They resemble their parents with the most distinctive mark being a dark brown “X” (may be irregular or incomplete on some) on their lighter brown or tan back. They begin feeding on small food items like spiders, mites, ticks, pill bugs, ants, and caterpillars. By the end of the summer, they have reached the adult size of about 1 – 1 1/2 inches. As the days cool, the peepers dig into the soft mud near ponds for the winter. Still, during warm spells into the fall they can be confused and emerge to give their spring mating call.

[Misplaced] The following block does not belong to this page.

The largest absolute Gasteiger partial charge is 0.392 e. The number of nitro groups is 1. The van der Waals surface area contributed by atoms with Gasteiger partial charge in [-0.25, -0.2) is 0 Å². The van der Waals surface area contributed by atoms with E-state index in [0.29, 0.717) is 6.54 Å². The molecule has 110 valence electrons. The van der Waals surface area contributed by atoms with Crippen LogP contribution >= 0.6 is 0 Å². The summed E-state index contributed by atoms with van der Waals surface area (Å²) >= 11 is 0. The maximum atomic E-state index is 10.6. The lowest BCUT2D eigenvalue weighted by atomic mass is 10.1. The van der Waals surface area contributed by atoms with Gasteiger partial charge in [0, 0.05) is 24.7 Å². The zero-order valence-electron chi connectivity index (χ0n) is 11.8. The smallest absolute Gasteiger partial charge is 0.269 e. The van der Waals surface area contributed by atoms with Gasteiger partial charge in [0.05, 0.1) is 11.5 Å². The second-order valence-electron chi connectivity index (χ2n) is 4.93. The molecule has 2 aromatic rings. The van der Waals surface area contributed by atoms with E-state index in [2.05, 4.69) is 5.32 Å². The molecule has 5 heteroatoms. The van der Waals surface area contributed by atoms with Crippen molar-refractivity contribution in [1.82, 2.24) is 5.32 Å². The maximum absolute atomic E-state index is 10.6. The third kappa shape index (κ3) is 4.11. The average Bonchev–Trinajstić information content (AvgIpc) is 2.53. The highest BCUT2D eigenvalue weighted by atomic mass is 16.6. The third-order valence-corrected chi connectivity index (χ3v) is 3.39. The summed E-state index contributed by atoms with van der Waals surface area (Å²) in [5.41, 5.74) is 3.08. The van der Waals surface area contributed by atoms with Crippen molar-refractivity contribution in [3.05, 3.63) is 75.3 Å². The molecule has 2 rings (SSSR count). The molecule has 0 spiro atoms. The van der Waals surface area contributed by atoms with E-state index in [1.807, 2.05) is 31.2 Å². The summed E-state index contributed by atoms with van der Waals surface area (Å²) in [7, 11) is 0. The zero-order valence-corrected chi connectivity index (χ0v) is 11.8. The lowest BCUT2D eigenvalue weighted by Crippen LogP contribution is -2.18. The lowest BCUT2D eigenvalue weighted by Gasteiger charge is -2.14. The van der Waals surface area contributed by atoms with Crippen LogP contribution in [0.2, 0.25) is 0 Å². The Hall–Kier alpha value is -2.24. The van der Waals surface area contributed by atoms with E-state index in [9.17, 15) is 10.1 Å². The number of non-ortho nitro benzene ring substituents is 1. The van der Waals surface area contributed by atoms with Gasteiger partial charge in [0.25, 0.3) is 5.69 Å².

The spring peeper is the most abundant of Michigan’s singing frogs and is common statewide. They prefer damp woodlands, swamps, and marshes. However, they still need protection – local populations around small ponds and wetlands can be highly susceptible to surface water runoff. These waters can carry chemicals, pesticides, or silt that can kill adults, eggs, or tadpoles. Good soil erosion practices and the careful application of pesticides and fertilizers are good for spring peepers.

The most distinctive thing about peepers is their call, which can become deafening in springtime. The Pseudacris crucifer (Spring Peeper) section from UM Animal Diversity Web has a short peeper call from Livingston County, and you can see a peeper peeping in this video.